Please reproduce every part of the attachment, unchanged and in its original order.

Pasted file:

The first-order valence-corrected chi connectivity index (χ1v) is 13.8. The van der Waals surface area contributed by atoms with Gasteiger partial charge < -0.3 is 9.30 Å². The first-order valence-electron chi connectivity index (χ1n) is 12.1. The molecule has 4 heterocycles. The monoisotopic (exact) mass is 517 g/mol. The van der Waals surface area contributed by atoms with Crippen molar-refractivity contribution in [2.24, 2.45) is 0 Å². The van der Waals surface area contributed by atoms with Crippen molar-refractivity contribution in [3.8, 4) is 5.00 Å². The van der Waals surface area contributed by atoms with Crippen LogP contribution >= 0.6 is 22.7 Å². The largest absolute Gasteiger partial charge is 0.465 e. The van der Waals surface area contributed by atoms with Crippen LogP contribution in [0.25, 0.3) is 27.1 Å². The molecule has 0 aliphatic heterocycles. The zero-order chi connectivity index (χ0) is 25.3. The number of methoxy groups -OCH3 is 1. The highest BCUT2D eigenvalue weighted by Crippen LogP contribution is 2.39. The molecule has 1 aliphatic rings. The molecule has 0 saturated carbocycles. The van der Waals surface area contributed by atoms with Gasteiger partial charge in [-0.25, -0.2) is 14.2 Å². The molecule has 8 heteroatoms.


The first-order valence-corrected chi connectivity index (χ1v) is 13.8. The van der Waals surface area contributed by atoms with Gasteiger partial charge < -0.3 is 9.30 Å². The first-order valence-electron chi connectivity index (χ1n) is 12.1. The molecule has 4 heterocycles. The monoisotopic (exact) mass is 517 g/mol. The van der Waals surface area contributed by atoms with Crippen molar-refractivity contribution in [2.24, 2.45) is 0 Å². The van der Waals surface area contributed by atoms with Crippen molar-refractivity contribution in [3.8, 4) is 5.00 Å². The van der Waals surface area contributed by atoms with Crippen LogP contribution >= 0.6 is 22.7 Å². The largest absolute Gasteiger partial charge is 0.465 e. The van der Waals surface area contributed by atoms with Crippen LogP contribution in [0.25, 0.3) is 27.1 Å². The molecule has 0 aliphatic heterocycles. The zero-order chi connectivity index (χ0) is 25.3. The number of methoxy groups -OCH3 is 1. The highest BCUT2D eigenvalue weighted by Crippen LogP contribution is 2.39. The molecule has 1 aliphatic rings. The molecule has 0 saturated carbocycles. The van der Waals surface area contributed by atoms with Gasteiger partial charge in [-0.25, -0.2) is 14.2 Å². The molecule has 8 heteroatoms.